Monday, November 14, 2016

One Man, Two Guvnors—Lakewood Theatre Company—Lake Oswego, OR

“All Well That Ends Well”

This Vaudevillian-type comedy is written by Richard Bean, with songs by Grant Olding, and is based on the Italian play, The Servant of Two Masters by Carlo Goldini.  It is directed by Don Alder and is playing at their space, 368 S. State St., in Lake Oswego, through December 11th.  For more information, go to their site at or call 503-635-3901.

The plot of this story, by itself, would offer almost no hope of getting a thumbs-up from anyone.  But add the comedic style, which is its saving grace, and you have a certified winner on your hands!  This reeks of Shakespearean-style comedy with its wise servants (stupid bosses/elite), disguises, gender-swapping, messages misconstrued, and downright silliness…all of which the Bard happily embraced.  It also complements the commedia dell’arte with it broad humor and incorporates Improv, magic, stand-up comedy, pantomime, slapstick, clowns, risqué humor, asides, word play/puns, audience participation, beautiful damsels, songs and dances, and as mentioned, a whole lot of vaudeville.

This incarnation takes places in Bristol, England around the mid-1960’s and is presented in a music hall type of environment.  The plot is a messy menagerie of misinformation and mistaken motives minus major mayhem but marrying merry mischief to many, mutinous minions.  Whew!  In this incarnation it involves a certain wandering servant, the industrious, Francis (Grant Byington), aka, Paddy, his Irish twin, aka also, Henshall.  He is simply looking for a job, mainly so he can eat, which he is very fond of.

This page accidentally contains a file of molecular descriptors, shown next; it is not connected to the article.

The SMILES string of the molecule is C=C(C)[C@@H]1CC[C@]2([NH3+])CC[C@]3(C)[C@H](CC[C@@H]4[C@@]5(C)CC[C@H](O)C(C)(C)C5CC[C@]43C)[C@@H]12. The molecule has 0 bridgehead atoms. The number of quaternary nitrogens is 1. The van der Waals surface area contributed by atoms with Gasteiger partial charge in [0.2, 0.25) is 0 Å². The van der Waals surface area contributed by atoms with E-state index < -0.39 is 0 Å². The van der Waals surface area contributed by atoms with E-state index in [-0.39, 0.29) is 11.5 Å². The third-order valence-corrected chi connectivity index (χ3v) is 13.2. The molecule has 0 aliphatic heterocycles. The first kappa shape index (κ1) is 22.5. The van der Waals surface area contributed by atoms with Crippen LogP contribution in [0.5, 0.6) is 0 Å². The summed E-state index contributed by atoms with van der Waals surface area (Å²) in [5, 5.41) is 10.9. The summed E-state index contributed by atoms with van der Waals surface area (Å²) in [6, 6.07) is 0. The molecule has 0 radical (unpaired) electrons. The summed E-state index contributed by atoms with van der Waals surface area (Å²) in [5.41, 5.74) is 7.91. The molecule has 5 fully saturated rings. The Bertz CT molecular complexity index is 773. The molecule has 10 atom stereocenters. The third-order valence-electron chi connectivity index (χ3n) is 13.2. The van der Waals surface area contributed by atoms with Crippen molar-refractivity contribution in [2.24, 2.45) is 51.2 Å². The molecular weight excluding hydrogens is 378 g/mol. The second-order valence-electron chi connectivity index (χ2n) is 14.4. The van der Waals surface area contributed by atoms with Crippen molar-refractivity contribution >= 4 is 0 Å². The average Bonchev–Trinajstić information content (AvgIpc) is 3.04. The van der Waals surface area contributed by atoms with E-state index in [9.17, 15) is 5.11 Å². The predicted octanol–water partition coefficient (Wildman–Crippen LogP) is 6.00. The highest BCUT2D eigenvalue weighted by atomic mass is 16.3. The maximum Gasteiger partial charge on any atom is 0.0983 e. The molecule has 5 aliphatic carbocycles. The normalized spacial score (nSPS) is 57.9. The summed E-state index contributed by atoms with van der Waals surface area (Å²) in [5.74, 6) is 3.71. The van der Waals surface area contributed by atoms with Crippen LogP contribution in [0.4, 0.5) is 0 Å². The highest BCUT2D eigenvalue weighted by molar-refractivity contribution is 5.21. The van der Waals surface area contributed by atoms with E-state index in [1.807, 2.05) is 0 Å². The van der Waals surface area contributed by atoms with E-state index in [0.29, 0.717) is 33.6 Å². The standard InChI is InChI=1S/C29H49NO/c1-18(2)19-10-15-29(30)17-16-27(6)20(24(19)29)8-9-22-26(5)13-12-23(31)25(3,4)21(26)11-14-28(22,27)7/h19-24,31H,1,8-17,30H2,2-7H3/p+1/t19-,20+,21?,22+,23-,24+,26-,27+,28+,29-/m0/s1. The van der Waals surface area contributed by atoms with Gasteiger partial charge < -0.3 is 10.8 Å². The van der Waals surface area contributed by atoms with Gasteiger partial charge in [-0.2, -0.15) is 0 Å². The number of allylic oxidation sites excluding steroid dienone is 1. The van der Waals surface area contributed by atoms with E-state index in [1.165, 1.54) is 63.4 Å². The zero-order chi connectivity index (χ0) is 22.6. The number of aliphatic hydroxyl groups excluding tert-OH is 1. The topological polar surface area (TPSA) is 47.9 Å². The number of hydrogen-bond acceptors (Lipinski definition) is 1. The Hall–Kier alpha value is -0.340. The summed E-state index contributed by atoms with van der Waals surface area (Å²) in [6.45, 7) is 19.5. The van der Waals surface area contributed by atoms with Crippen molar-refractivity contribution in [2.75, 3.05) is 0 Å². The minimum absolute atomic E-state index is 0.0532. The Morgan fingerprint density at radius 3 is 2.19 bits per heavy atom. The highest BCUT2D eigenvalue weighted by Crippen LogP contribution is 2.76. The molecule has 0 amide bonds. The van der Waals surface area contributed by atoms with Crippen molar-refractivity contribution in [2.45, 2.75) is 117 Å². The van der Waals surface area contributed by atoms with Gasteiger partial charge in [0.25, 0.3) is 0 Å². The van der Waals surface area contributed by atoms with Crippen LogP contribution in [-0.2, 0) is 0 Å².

One Guvnor he is enlisted to work for is the shifty, Stanley (Tom Walton), who is escaping to Australia, because he killed a man in a bar fight, a certain Roscoe, related to a rival gang, headed by the unforgiving, Charlie Clench (Gary Powell) who, with his daughter, the beauteous blonde, Pauline (Kailey Rhodes)--not the sharpest knife in the drawer--who is to wed the hammy actor, Alan (Joseph Murley).  Charles’s ensemble also includes his old cell-mate and current pub-owner, the menacing, Lloyd (Ted Shulz), his lawyer friend, Harry (John Morrison), father of the groom-to-be and his luscious secretary, Dolly (Rosalind Fell), an avowed feminist.

But it seems that Roscoe (Melissa Whitney), aka, Rachel, may not be dead after all and has returned for his share of the family loot.  The plot becomes even stickier when Francis is confronted with serving both “masters” when they are in the same restaurant.  Into play then comes Gareth (Brad Bolchunos), the headwaiter and his ancient sidekick, the bumbling, Alfie (Burl Ross), who are of little help in keeping things straight.  And, with the aid of a couple of “customers” (Lily Harris and Hannah Quigg), the plot becomes even more strained.  And, oh, yes, I haven’t even told you about the rock bands that perform at interludes, have I?  Guess that treat will have to await your curious eyes, as well as the ending.

The style of this is exceptional in the execution.  This type of production, along with children’s theatre, is probably the toughest kind to perform successfully, as you have to have a director (Alder) that understands how to present it (and he does) and a cast that is up to the challenge of delivering it (and they do)!  The timing has to be impeccable for it to succeed and this is an excellent example of everything working to a tee!  Alder is, indeed, a genius at it, as is his whole cast.  And the set, by John Gerth, the master-designer at Lakewood, in my opinion, is a masterpiece.  His toon-town like city is a joy to behold.

Much of the burden of the show rests squarely on the shoulders of the lead, Byington, and he is more than up to the challenge.  His body movement, facial expressions and vocal timing are brilliant!  The three ladies are very lovely and their characters are an important part of the fun and story, not just window dressing, as in some comedies, and they make the most of it, all very talented.  And an absolute hoot is Ross, as a Tim-Conway sort of waiter, with his elaborate pratfalls, mime, comedic gestures, timing and expressions, reminding one of an early Buster Keaton and his silent routines.  He is a master at this type of comedy and it shows!

I highly recommend this production.  If you do choose to see it, please tell them Dennis sent you.

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